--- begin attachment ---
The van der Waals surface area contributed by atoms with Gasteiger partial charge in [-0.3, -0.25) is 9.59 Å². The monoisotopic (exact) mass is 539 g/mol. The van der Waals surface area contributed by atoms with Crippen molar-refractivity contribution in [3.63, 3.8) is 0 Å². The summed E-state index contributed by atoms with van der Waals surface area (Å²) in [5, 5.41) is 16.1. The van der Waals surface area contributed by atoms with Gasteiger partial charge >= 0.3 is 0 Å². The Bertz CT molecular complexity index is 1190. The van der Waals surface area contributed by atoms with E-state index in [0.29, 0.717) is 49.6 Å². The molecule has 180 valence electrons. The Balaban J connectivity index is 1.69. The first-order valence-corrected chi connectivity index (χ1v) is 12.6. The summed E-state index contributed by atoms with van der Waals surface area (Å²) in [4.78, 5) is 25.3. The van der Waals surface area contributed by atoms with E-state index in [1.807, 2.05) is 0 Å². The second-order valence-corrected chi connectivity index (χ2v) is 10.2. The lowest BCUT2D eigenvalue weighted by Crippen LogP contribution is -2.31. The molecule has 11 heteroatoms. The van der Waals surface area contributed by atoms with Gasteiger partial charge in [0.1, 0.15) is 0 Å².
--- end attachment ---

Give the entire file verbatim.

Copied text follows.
The van der Waals surface area contributed by atoms with Gasteiger partial charge in [-0.3, -0.25) is 9.59 Å². The monoisotopic (exact) mass is 539 g/mol. The van der Waals surface area contributed by atoms with Crippen molar-refractivity contribution in [3.63, 3.8) is 0 Å². The summed E-state index contributed by atoms with van der Waals surface area (Å²) in [5, 5.41) is 16.1. The van der Waals surface area contributed by atoms with Gasteiger partial charge >= 0.3 is 0 Å². The Bertz CT molecular complexity index is 1190. The van der Waals surface area contributed by atoms with E-state index in [0.29, 0.717) is 49.6 Å². The molecule has 180 valence electrons. The Balaban J connectivity index is 1.69. The first-order valence-corrected chi connectivity index (χ1v) is 12.6. The summed E-state index contributed by atoms with van der Waals surface area (Å²) in [4.78, 5) is 25.3. The van der Waals surface area contributed by atoms with E-state index in [1.807, 2.05) is 0 Å². The second-order valence-corrected chi connectivity index (χ2v) is 10.2. The lowest BCUT2D eigenvalue weighted by Crippen LogP contribution is -2.31. The molecule has 11 heteroatoms. The van der Waals surface area contributed by atoms with Gasteiger partial charge in [0.1, 0.15) is 0 Å².